An escaped convict’s short-lived crime spree came to an abrupt end when he chose to rob an off-duty Oklahoma Highway Patrol trooper on December 27.
According to local reports, 22-year-old Anthony Darnell King approached John Marion at gunpoint while he was in the garage of his Oklahoma City apartment. King demanded cash and valuables from the man, who then led him into the home and upstairs to retrieve what King thought he was after.
However, once in the home, Marion opened fire on King, striking him at least once. Marion immediately called 911, identified himself as an officer and explained what had occurred.
Police arrived just before 7 p.m. and found King unresponsive in the home. He was transported to a local hospital where he died as a result of his injuries during an emergency surgery.
King had been serving a three-year sentence at the Oklahoma City Community Correction Center for assault with a dangerous weapon and possession of a stolen vehicle. He was due for a parole hearing in June and had just been transferred to Carver Transitional Center in Oklahoma City, a non-secure halfway house facility, just a week prior to the shooting. As King walked out of the facility the night before, he allegedly told his housemates, “I’m out of here.”
It’s also believed that earlier in the day before the incident involving Marion, King was responsible for an attempted kidnapping and robbery involving a mother and her young child.
Apparently King approached the woman while she was buckling her child’s seat belt and he demanded that she hand over cash, valuables and her car. The woman believed that King was armed with a gun, but rather than backing down, she attempted to grab the weapon from him. At that point, she realized that it wasn’t a gun. King then proceeded to assault her before fleeing.
As is standard procedure, Marion has been placed on administrative leave, pending the outcome of the investigation. However, no charges have been filed against him, and he will likely be protected under the state’s Castle Doctrine and self-defense laws.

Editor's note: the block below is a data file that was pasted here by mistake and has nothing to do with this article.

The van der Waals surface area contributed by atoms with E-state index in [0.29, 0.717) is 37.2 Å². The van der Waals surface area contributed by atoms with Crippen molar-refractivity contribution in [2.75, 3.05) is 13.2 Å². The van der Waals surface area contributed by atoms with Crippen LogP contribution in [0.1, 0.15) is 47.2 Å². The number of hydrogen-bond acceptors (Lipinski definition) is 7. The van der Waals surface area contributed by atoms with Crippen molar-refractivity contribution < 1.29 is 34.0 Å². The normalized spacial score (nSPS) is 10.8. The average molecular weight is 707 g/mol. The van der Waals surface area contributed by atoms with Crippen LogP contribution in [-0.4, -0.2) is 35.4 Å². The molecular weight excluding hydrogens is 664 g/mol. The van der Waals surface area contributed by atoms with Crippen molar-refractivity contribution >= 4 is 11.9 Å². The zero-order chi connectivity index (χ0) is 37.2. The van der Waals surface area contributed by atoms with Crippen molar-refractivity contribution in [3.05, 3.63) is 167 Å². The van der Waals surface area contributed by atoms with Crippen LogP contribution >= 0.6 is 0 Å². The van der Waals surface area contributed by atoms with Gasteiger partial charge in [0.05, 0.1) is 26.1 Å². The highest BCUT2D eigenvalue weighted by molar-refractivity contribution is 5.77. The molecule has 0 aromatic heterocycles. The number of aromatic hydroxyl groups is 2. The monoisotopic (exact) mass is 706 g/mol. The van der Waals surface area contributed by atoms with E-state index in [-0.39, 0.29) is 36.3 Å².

“People do have the right to defend themselves,” Capt. Dexter Nelson of the Oklahoma City Police Department stated. “It doesn’t matter if this was a trooper, or an off-duty police officer. Had it been just your average citizen, they could have done the same thing defending themselves.”
However, some area residents are left wondering how a dangerous two-time convicted felon was able to just simply walk out of a halfway house and onto the streets in the first place, a question that hasn’t really been answered.
In fact, the Department of Corrections stated that they have no intentions of changing their policies or procedures, even in light of the incident with King.
Though, the administrators at the halfway house admitted that they would like to see the Department of Corrections conduct better screenings of the inmates that they choose to send to the facility. Regardless, the administrators also assured that they would be reevaluating their own housing and repositioning their surveillance cameras.